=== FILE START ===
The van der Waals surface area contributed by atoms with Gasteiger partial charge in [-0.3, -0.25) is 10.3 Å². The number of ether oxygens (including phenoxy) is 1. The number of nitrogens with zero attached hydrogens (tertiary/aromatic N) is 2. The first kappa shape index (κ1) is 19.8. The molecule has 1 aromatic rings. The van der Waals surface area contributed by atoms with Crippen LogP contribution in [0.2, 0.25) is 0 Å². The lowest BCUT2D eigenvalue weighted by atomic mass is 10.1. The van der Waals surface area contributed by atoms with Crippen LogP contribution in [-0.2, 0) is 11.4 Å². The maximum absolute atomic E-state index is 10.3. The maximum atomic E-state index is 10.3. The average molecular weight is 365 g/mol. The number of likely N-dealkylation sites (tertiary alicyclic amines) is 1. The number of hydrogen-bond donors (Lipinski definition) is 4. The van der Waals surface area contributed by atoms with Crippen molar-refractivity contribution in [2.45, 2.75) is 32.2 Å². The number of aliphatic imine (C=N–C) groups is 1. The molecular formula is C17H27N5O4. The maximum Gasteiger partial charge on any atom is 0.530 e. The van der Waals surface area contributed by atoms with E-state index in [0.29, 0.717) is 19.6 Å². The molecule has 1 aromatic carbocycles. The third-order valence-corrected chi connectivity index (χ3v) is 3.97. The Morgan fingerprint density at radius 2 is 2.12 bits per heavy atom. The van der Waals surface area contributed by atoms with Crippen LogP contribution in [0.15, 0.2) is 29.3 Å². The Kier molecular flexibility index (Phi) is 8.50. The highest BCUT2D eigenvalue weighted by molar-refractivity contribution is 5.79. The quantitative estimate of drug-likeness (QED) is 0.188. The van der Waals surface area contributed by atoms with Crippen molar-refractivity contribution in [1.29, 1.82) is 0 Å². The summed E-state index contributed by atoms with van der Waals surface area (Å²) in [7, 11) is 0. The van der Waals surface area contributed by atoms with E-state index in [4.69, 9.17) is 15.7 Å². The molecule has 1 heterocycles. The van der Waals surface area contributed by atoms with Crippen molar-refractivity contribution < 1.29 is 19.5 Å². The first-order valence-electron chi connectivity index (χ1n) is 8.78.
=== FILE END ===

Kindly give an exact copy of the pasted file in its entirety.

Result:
The van der Waals surface area contributed by atoms with Gasteiger partial charge in [-0.3, -0.25) is 10.3 Å². The number of ether oxygens (including phenoxy) is 1. The number of nitrogens with zero attached hydrogens (tertiary/aromatic N) is 2. The first kappa shape index (κ1) is 19.8. The molecule has 1 aromatic rings. The van der Waals surface area contributed by atoms with Crippen LogP contribution in [0.2, 0.25) is 0 Å². The lowest BCUT2D eigenvalue weighted by atomic mass is 10.1. The van der Waals surface area contributed by atoms with Crippen LogP contribution in [-0.2, 0) is 11.4 Å². The maximum absolute atomic E-state index is 10.3. The maximum atomic E-state index is 10.3. The average molecular weight is 365 g/mol. The number of likely N-dealkylation sites (tertiary alicyclic amines) is 1. The number of hydrogen-bond donors (Lipinski definition) is 4. The van der Waals surface area contributed by atoms with Crippen molar-refractivity contribution in [2.45, 2.75) is 32.2 Å². The number of aliphatic imine (C=N–C) groups is 1. The molecular formula is C17H27N5O4. The maximum Gasteiger partial charge on any atom is 0.530 e. The van der Waals surface area contributed by atoms with E-state index in [0.29, 0.717) is 19.6 Å². The molecule has 1 aromatic carbocycles. The third-order valence-corrected chi connectivity index (χ3v) is 3.97. The Morgan fingerprint density at radius 2 is 2.12 bits per heavy atom. The van der Waals surface area contributed by atoms with Crippen LogP contribution in [0.15, 0.2) is 29.3 Å². The Kier molecular flexibility index (Phi) is 8.50. The highest BCUT2D eigenvalue weighted by molar-refractivity contribution is 5.79. The quantitative estimate of drug-likeness (QED) is 0.188. The van der Waals surface area contributed by atoms with Crippen molar-refractivity contribution in [1.29, 1.82) is 0 Å². The summed E-state index contributed by atoms with van der Waals surface area (Å²) in [7, 11) is 0. The van der Waals surface area contributed by atoms with E-state index in [4.69, 9.17) is 15.7 Å². The molecule has 1 heterocycles. The van der Waals surface area contributed by atoms with Crippen molar-refractivity contribution < 1.29 is 19.5 Å². The first-order valence-electron chi connectivity index (χ1n) is 8.78.